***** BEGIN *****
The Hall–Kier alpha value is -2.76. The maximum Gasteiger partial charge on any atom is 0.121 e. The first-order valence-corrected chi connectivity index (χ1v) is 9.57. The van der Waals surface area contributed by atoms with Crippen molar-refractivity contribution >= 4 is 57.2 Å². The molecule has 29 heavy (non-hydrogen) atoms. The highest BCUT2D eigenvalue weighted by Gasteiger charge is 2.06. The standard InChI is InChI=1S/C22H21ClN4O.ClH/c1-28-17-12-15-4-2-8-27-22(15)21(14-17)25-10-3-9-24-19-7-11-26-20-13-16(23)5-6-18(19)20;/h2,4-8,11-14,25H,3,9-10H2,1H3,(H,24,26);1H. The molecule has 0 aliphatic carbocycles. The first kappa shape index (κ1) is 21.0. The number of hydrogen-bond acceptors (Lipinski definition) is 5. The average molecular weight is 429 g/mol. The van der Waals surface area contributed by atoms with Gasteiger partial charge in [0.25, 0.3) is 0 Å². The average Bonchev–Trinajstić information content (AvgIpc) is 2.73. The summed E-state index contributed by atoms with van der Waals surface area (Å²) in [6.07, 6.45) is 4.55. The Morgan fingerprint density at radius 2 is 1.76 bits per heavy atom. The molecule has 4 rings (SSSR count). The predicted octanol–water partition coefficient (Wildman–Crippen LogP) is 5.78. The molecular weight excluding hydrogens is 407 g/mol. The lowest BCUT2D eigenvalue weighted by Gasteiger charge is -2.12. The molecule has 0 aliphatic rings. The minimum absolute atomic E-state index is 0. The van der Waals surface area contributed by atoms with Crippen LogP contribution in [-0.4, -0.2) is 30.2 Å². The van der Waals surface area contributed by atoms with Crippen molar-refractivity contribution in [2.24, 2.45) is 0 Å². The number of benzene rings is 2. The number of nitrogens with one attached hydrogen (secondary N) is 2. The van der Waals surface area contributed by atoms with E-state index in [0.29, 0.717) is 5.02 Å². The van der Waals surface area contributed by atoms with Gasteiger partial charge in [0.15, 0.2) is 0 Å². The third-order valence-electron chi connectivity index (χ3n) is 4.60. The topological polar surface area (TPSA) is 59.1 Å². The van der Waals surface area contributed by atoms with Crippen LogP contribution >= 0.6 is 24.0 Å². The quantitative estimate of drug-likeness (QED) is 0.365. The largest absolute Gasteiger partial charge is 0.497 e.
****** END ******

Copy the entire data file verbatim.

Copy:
The Hall–Kier alpha value is -2.76. The maximum Gasteiger partial charge on any atom is 0.121 e. The first-order valence-corrected chi connectivity index (χ1v) is 9.57. The van der Waals surface area contributed by atoms with Crippen molar-refractivity contribution >= 4 is 57.2 Å². The molecule has 29 heavy (non-hydrogen) atoms. The highest BCUT2D eigenvalue weighted by Gasteiger charge is 2.06. The standard InChI is InChI=1S/C22H21ClN4O.ClH/c1-28-17-12-15-4-2-8-27-22(15)21(14-17)25-10-3-9-24-19-7-11-26-20-13-16(23)5-6-18(19)20;/h2,4-8,11-14,25H,3,9-10H2,1H3,(H,24,26);1H. The molecule has 0 aliphatic carbocycles. The first kappa shape index (κ1) is 21.0. The number of hydrogen-bond acceptors (Lipinski definition) is 5. The average molecular weight is 429 g/mol. The van der Waals surface area contributed by atoms with Gasteiger partial charge in [0.25, 0.3) is 0 Å². The average Bonchev–Trinajstić information content (AvgIpc) is 2.73. The summed E-state index contributed by atoms with van der Waals surface area (Å²) in [6.07, 6.45) is 4.55. The Morgan fingerprint density at radius 2 is 1.76 bits per heavy atom. The molecule has 4 rings (SSSR count). The predicted octanol–water partition coefficient (Wildman–Crippen LogP) is 5.78. The molecular weight excluding hydrogens is 407 g/mol. The lowest BCUT2D eigenvalue weighted by Gasteiger charge is -2.12. The molecule has 0 aliphatic rings. The minimum absolute atomic E-state index is 0. The van der Waals surface area contributed by atoms with Crippen LogP contribution in [-0.4, -0.2) is 30.2 Å². The van der Waals surface area contributed by atoms with Crippen molar-refractivity contribution in [2.24, 2.45) is 0 Å². The number of benzene rings is 2. The number of nitrogens with one attached hydrogen (secondary N) is 2. The van der Waals surface area contributed by atoms with E-state index in [0.29, 0.717) is 5.02 Å². The van der Waals surface area contributed by atoms with Gasteiger partial charge in [0.15, 0.2) is 0 Å². The third-order valence-electron chi connectivity index (χ3n) is 4.60. The topological polar surface area (TPSA) is 59.1 Å². The van der Waals surface area contributed by atoms with Crippen LogP contribution >= 0.6 is 24.0 Å². The quantitative estimate of drug-likeness (QED) is 0.365. The largest absolute Gasteiger partial charge is 0.497 e.